Trustees of a powerful religious organization threatened a Brooklyn assemblyman with a primary challenge if a controversial education tax credit does not pass the Assembly, sources say.
Trustees of Agudath Israel of America, an Orthodox Jewish organization, told Assemblyman Steven Cymbrowitz, a Sheepshead Bay Democrat, during an Albany meeting in April that he would be the target of a 2016 primary if the education investment tax credit, a bill that would give a tax break to people and companies donating money to public schools and private school scholarship funds, does not become law this session.
The trustees, Chaskel Bennett and Leon Goldenberg, met with Mr. Cymbrowitz, a supporter of the tax credit, on April 1, sources say. Assembly members Helene Weinstein, Michael Simanowitz and Dov Hikind were also present, but were not threatened with a primary challenge.
“Steve has seniority and importance in the Democratic conference,” a source familiar with the meeting explained. “He campaigned on passing this and the question becomes, ‘Why doesn’t Steve have any juice to get this done?’ The pieces seem to be in place.”
“They’re thinking, ‘I have no use for Steve Cymbrowitz. He’s not Orthodox. We might as well have someone from the community in that office,'” the source added.
Mr. Bennett declined to comment on the meeting and Mr. Goldenberg did not immediately return a request for comment.
Agudath Israel, a nonprofit that cannot legally make endorsements, and its allies are getting restless. David Zwiebel, Agudath Israel’s executive director, told the Observer this month that while he could not endorse in any primary contests, it was possible that members of his organization, as individuals, could mobilize against Democrats reluctant to back the bill.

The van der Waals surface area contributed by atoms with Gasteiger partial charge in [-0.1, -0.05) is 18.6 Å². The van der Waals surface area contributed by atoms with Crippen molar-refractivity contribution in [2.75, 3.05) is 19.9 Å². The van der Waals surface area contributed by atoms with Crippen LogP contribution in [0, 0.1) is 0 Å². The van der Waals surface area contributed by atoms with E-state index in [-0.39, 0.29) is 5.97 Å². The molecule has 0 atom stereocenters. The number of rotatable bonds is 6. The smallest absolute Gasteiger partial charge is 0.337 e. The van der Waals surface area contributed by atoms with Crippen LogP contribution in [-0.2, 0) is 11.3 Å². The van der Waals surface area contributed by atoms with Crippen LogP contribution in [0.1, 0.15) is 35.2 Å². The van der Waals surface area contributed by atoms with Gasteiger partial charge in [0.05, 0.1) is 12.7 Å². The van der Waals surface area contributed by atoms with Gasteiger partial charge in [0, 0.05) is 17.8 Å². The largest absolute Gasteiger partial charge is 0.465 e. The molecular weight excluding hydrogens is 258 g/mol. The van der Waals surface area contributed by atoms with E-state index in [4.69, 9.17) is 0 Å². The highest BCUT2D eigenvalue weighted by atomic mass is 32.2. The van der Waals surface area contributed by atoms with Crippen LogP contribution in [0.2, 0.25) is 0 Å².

The State Senate passed the EITC, which is derided by the teachers’ unions and some liberal Democrats as a backdoor voucher program, in January. Gov. Andrew Cuomo and Assembly Speaker Carl Heastie are also counted as supporters.
State Senator Martin Golden, a Brooklyn Republican and EITC supporter, warned in March that religious groups would use a “nuclear option” if the tax credit does not become law soon.
“A rabbi today, I understand, I’m not gonna go into names but he mentioned some of the groups that went in and met with some of the assembly members and said, ‘Listen, we’re gonna run against you. We’re gonna put people up against you and you and you’ and they even named the people they’re gonna put up,” Mr. Golden said in an interview on the television show The Jewish View that was posted March 25.
He added that lawmakers “finally understand that it’s no longer a game, that the people are quite serious–when you say there’s a nuclear option, there is a nuclear option.”
It’s unclear if Mr. Golden was referring to the April 1 meeting or another meeting, but a host of The Jewish View, Marc Gronich, suggested Agudath Israel and Orthodox Union, another influential Jewish organization, were willing to indirectly back primary challenges against lawmakers.
In a statement, Mr. Cymbrowitz said he has an “excellent” relationship with Agudath Israel. He did not deny he was threatened with a primary challenge.
“Agudath Israel is a not-for-profit organization and, as such, cannot make endorsements,” Mr. Cymbrowitz said. “I have always had an excellent relationship with Agudath and its members and I’m confident that this relationship will continue in the future.”